Often great truths are handed down through hymns and anthems, and I hope we don’t lose them, at least the good ones. At our family gatherings, we sing the Doxology before meals. Every Christmas, the men in our family sing “God rest ye merry gentlemen, let nothing you dismay…” More than anything, I want Jesus’ message  proclaimed and handed down to the next generation.

Because…The people of God sing. We always have, and we always will, according to Revelation 19. But what shall we sing? David the Psalmist wrote songs of praise that we sing today, but each generation has a different spin on them, from chants to the latest rendition of Hallelujah. Consider the band U-2 and their magnificent rendition of Isaiah 40.

As a young person, I sang, “I’ll go where you want me to go, dear Lord,” and meant it. But this morning I listened to this: “Spirit, lead me where my trust is without borders…”[1] Same convicting truth. Different packaging. I had to listen to hear it, but once I did, I melted: Yes!

Before Jesus and his disciples left their Passover meal to go to Mt. Olives to pray, they sang a hymn.[2] What was that hymn? I wish I knew, but it doesn’t matter. It most likely was a song of praise and trust. Songs come out of our deepest selves. And sometimes the simplest songs stay with us: “Give me Jesus,” or “Amazing Grace.” Songs of our faith remind us of our common bedrock faith that has kept us in the past. It is comforting to sing of His love, and as people of God, we are called to unity and love as we worship.

 

 

 

 

Suggestions to help bridge the generational differences:     

  • There is no substitute for good music and preparation. Good music with a good message appeals to everyone.
  • Throw in an occasional oldie-but-goodie (doesn’t have to be a hymn).
  • Consider adding diverse age groups and abilities to the worship team in order to add depth and talent.
  • Plan a “Community Hymn Sing” with favorites. One local college annually puts on an evening of hymns with their full choir and orchestra and there is standing room only. Think of the “sing-along” Hallelujah Chorus events.
  • Encourage the younger people in their worship. Music is important to our kids and nothing is better than to have music lead them into God’s presence.
  • Be willing to be stretched, to try something new.
  • Let go of longing for the past and worship God where you are.

 

 

Nancie Carmichael is an author, speaker and works with her husband, Bill, in their publishing company, Deep River Books in Sisters, Oregon.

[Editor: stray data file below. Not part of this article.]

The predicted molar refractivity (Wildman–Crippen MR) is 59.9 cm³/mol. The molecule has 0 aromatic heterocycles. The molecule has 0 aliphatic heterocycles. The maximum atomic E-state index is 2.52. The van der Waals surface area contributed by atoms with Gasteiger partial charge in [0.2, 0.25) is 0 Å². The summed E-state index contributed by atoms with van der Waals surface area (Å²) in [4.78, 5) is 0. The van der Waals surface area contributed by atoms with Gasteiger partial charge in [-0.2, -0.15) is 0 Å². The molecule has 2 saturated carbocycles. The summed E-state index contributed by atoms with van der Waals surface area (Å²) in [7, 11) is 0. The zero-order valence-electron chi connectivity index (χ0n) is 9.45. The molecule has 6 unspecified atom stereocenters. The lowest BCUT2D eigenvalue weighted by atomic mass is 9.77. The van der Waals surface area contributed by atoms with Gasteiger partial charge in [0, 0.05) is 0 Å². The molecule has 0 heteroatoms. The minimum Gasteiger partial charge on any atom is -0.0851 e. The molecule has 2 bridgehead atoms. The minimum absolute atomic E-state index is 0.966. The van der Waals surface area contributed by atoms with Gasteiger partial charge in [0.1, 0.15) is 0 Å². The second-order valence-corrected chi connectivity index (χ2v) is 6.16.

She and her husband Bill have five married children and 11 grandchildren—who keep them on their toes with great music.

 What do you think?

 

 

 

[1] HillSong

[2] Mark 14:26

About the Author

Nancie CarmichaelNancie lives in a tiny mountain community in Central Oregon. She has written many books including "Selah" and "Surviving One Bad Year." She speaks at a variety of conferences and retreats. She and her husband Bill are publishers and parents of five grown children and 11 grandchildren.View all posts by Nancie Carmichael

  1. Glen Mickel
    Glen Mickel05-29-2014

    Nancy: so enjoy your blog. I really related to this current posting. My father was born in 1888 and I grew up with his generations music. He struggled a bit with what he was hearing when I was born 1943) but had this instruction to me, that might offer another solution to our preferences. He told me that I didn’t just go to church, I was the church. As I prepared to join with all the other people of the church, I must prepare myself to worship BEFORE I went to the building known as church. The reason he gave was that we “go” to church to receive and to give. As my heart was prepared before I left for the building I found myself more accepting of what was to occur in the building and became a participator, not a spectator. He also said that true worship happens when it moves off the stage and into the “pew” (another vanishing item:). He taught me to worship at home, during play, at work, in school, wherever I found myself. Another thing he taught me was the difference between praise and worship–well that is for another time. Keep up the good work!!

    • Nancie Carmichael
      Nancie Carmichael05-29-2014

      Glen,
      Thanks! Great insight. Your father was a wise man! Worship is all about perspective.